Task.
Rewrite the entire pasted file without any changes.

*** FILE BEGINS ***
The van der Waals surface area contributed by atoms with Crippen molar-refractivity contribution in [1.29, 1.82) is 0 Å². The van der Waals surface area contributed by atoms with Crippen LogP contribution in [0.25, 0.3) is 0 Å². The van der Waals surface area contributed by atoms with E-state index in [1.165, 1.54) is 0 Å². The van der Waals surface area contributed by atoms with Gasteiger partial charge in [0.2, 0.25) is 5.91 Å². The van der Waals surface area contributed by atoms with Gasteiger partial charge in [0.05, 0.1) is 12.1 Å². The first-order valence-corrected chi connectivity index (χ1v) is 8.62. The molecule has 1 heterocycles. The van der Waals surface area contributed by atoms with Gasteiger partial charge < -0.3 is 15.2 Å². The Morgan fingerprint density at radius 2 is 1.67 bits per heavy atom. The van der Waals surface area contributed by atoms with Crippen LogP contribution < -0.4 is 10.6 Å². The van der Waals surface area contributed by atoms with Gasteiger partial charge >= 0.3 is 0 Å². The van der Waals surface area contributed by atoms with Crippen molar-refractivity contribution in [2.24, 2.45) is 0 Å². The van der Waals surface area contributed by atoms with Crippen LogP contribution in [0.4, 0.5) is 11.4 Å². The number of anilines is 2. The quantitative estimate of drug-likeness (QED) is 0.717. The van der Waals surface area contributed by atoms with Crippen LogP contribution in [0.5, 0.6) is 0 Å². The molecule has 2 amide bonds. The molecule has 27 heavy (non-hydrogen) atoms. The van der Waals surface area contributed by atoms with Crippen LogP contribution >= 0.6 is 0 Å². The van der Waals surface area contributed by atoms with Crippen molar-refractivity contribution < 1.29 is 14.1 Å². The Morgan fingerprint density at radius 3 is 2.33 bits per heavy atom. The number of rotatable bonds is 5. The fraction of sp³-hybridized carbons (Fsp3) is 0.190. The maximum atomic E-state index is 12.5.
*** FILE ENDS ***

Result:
The van der Waals surface area contributed by atoms with Crippen molar-refractivity contribution in [1.29, 1.82) is 0 Å². The van der Waals surface area contributed by atoms with Crippen LogP contribution in [0.25, 0.3) is 0 Å². The van der Waals surface area contributed by atoms with E-state index in [1.165, 1.54) is 0 Å². The van der Waals surface area contributed by atoms with Gasteiger partial charge in [0.2, 0.25) is 5.91 Å². The van der Waals surface area contributed by atoms with Gasteiger partial charge in [0.05, 0.1) is 12.1 Å². The first-order valence-corrected chi connectivity index (χ1v) is 8.62. The molecule has 1 heterocycles. The van der Waals surface area contributed by atoms with Gasteiger partial charge < -0.3 is 15.2 Å². The Morgan fingerprint density at radius 2 is 1.67 bits per heavy atom. The van der Waals surface area contributed by atoms with Crippen LogP contribution < -0.4 is 10.6 Å². The van der Waals surface area contributed by atoms with Gasteiger partial charge >= 0.3 is 0 Å². The van der Waals surface area contributed by atoms with Crippen molar-refractivity contribution in [2.24, 2.45) is 0 Å². The van der Waals surface area contributed by atoms with Crippen LogP contribution in [0.4, 0.5) is 11.4 Å². The number of anilines is 2. The quantitative estimate of drug-likeness (QED) is 0.717. The van der Waals surface area contributed by atoms with Crippen LogP contribution in [0.5, 0.6) is 0 Å². The molecule has 2 amide bonds. The molecule has 27 heavy (non-hydrogen) atoms. The van der Waals surface area contributed by atoms with Crippen LogP contribution >= 0.6 is 0 Å². The van der Waals surface area contributed by atoms with Crippen molar-refractivity contribution < 1.29 is 14.1 Å². The Morgan fingerprint density at radius 3 is 2.33 bits per heavy atom. The number of rotatable bonds is 5. The fraction of sp³-hybridized carbons (Fsp3) is 0.190. The maximum atomic E-state index is 12.5.